Visa CEO on Buy Now / Pay Later: “We Are Scaling Up Disruptors” | Payments Source

ByDavid M. Conte

Oct 27, 2021

As momentum in the buy now / pay later arena has built over the past few years, Visa has steadily built a group of partners supporting its Visa remittance solution, which it has developed through projects. pilots in various global markets since 2019.

Visa is now gearing up for the next and biggest phase of BNPL’s boom, Al Kelly, chief executive officer of the card network, told investors during Tuesday’s earnings call.

“We think we are currently living BNPL 1.0 with fintechs and companies doing individual transactions, merchant by merchant,” Kelly said, noting that installment loans are currently only a fraction of the $ 100 billion to $ 150 billion. industry total payment volume estimates.

Visa plans to create greater installment loan opportunities over the next two years by becoming the primary connection point for financial institutions, fintechs and merchants to deliver installment loans to the widest range of consumers, Kelly said. .

Visa said on Wednesday that its new partners in the BNPL arena are FIS and Canadian company Moneris. The card network has also expanded its relationship with Klarna to reach new global markets, Visa said.

“We think we’re currently living BNPL 1.0 with fintechs and companies doing one-on-one, merchant-by-merchant transactions,” Visa CEO Al Kelly told analysts on his earnings conference call.

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“We’re bringing scale to disruptors,” Kelly told analysts, adding that through Visa’s two-pronged approach, issuers can extend BNPL loans to existing credit card customers through bank portals while merchants can offer the Visa point-of-sale payment solution.

Several banks and payment companies in the United States, Canada, Malaysia and Russia support the platform. Visa is not alone in its strategy; other payment companies also play the role of intermediary between merchants and BNPL lenders. Just this week Stripe announced a deal with Klarna to offer BNPL loans to Stripe merchants and process its installment payments.

For the quarter ended Sept. 30, Visa reported net income of $ 3.6 billion, or $ 1.65 per share, up 71% from $ 2.1 billion, or 97 cents per share , one year earlier. Revenue increased 27% to $ 6.6 billion.

As a growing number of fintechs embrace virtual card payments, especially to enable BNPL transactions for purchases and loan repayments, Visa sees itself as having a role to play in helping them grow.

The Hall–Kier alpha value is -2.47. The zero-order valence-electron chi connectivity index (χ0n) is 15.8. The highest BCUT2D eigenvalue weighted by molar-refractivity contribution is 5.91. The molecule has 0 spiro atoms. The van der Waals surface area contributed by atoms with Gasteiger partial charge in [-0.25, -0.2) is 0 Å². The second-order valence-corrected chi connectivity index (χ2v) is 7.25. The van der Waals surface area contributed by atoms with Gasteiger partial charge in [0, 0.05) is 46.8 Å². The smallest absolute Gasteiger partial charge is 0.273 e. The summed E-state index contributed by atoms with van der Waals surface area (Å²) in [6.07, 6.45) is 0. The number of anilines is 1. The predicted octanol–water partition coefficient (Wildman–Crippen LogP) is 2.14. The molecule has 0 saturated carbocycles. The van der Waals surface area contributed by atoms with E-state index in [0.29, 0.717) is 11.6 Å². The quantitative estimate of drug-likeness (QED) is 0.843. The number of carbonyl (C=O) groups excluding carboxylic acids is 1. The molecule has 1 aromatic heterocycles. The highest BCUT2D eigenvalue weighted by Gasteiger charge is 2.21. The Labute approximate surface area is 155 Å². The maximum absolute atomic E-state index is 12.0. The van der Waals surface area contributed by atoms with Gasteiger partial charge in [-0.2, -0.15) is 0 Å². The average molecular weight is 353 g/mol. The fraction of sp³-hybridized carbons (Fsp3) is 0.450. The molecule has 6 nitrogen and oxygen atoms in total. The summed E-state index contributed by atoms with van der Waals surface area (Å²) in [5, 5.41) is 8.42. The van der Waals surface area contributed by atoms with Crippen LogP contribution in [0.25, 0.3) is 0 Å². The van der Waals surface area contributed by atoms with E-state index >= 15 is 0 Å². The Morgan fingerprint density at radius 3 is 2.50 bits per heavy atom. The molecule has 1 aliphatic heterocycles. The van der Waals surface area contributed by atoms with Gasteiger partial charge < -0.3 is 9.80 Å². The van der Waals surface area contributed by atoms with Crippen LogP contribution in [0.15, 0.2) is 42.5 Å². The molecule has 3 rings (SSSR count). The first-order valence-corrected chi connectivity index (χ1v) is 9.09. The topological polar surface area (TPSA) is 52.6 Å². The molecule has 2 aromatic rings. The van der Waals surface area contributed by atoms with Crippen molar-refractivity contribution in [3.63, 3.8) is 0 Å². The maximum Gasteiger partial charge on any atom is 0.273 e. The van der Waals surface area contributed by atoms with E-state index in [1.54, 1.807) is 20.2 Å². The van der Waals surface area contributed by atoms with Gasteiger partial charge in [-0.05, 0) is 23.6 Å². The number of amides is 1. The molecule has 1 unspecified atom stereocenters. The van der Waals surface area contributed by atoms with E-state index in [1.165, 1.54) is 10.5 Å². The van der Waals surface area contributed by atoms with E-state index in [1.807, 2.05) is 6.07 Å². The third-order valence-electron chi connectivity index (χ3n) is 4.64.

Visa has also partnered with more than 60 cryptocurrency players who all have the ability to issue Visa credentials, Kelly said. She recently became an investor in Merit, which launched a cryptocurrency Visa card in July.

Although open banking, which enables fintechs to create new services by leveraging bank data, is still in its early stages in the United States, Kelly said he doesn’t think it poses a significant threat to volume. of Visa payment.

“There are definitely transactions that will lend themselves to account to account, which we know is one of the things people will see as a threat,” he said. Visa will also support instant account payments through its ongoing acquisition of Tink, a European open banking platform.

But even as open banking services become more widely available in the United States, many consumers will continue to use the Visa card network for fraud protection, security and dispute resolution, Kelly said.

“When money is moved instantly, it is fine on a certain level, but once it has been moved it is terribly difficult to get it back, and it [becomes] on things other than speed, ”Kelly said.

Despite a slowdown in travel payment volume in late summer linked to a wave of delta variants of COVID-19, Visa’s credit and debit card payment volume in the United States continued to rebound in the United States. last quarter, said Visa chief financial officer Vasant Prabhu.

“There is pent-up demand for travel as bookings accelerate wherever borders are open,” he said, noting that cross-border travel overall remains slow and Asia is still largely locked.

“We are not back to normal in the world yet,” Prabhu said.